The Rules Of The Sea
Adrenalin-filled, invigorating and fun, open water adventure makes for a thrilling time. Whether you’re a seasoned kayaker or a tentative beginner surfer, the rules of the sea are ones to always abide by. You are ultimately responsible for your own safety, even with lifeguards on watch. The ocean covers more than 70% of our planet’s surface and whilst beautiful, relaxing and wild it’s also vast, mysterious and sometimes dangerous. Home to extraordinary marine life, providing us with oxygen and giving us so many opportunities for outdoor activity, the sea certainly deserves respect. Those salty often crystal clear waters are ever so inviting but they also bring rip currents, shore breaks and tidal flows. Know what to look out for and how to react so that you can stay safe and enjoy the adventure to its max.
Whether you’re at the beach for the day or fancy taking up swimming as a hobby, keep informed about essential safety rules. Always swim at a beach manned by lifeguards and always swim with a buddy. Look at where the majority of swimmers are and aim to swim in that area too. Remember that open water swimming is very rarely current free. Check the weather forecast and tide timetable before going in and realise that rip currents, tides and waves will pull you in different directions. Know that when swimmers encounter rip currents, it’s often exhaustion and panic that cause them to drown. Swimming between flags means you are unlikely to get into trouble, but if you do get caught, the best thing you can do is to float parallel to the shoreline until you exit the current, signal with your hand and voice for help and remember that rip currents don’t pull you under the water but just pull you further out in the sea. Eventually, you will be able to swim out from one.
Before you get on a surfboard, make sure that you’re a strong swimmer. As above, you should always check the weather forecast and tide timetable and only surf when you have a buddy with you. Thoroughly check your equipment before going in. Make sure your leash is in perfect condition, your surfboard is brightly coloured and that your surfboard fins are not hard-edged. In the event of a wipeout, your first move should always be to cover your head with your arms and to avoid falling into the water headfirst. Keep your surfboard at your side to avoid getting hit in the face by oncoming waves and always keep hold of it to prevent hurting someone else. Also bear in mind that water reflects the sunlight, so it’s easy to get sunstroke and sunburn when surfing. Invest in a high-quality rash vest, wear a high SPF and wear sunblock on your face.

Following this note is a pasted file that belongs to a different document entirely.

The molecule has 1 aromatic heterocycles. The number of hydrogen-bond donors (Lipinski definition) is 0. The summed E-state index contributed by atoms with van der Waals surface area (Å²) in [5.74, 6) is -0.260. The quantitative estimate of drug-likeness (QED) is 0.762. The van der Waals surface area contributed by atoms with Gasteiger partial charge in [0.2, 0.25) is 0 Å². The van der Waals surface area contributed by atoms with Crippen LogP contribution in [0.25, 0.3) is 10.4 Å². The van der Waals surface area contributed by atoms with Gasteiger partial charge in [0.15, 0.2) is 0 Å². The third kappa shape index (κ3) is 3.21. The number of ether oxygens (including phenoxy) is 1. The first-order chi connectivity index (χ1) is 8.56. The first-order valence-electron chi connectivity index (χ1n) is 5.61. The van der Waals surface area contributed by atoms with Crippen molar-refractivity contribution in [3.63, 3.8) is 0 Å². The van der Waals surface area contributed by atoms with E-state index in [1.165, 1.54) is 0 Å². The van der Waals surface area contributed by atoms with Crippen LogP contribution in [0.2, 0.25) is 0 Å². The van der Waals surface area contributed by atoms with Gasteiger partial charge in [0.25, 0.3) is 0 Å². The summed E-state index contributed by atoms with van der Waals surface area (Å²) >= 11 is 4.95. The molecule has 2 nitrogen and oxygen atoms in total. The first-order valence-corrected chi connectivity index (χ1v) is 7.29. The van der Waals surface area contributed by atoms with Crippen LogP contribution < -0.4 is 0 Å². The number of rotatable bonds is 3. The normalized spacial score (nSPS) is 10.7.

Kayaking in open water calls for a specially designed kayak-friendly life jacket. Comfortable and unrestrictive, a life jacket will ensure you float in water if you capsize. Also, remember to only paddle in conditions that match your kayaking skills. Look for places that have safe exit and entry points and are protected from wind and waves. Before entering the water check your kayak is watertight and free of holes and make sure you have both a buoyancy aid and a helmet. Carry a mobile phone in a waterproof pouch in case you need to make an emergency call and make sure you have a basic repair kit with you too. To prevent hypothermia, wear a drysuit or a wetsuit depending on conditions and follow all the rules above in terms of rip currents, weather forecast and tide times. You should also be aware of the dangers of low hanging obstacles and submerged trees and make sure you have completed a safety course in how to get out of a capsized kayak.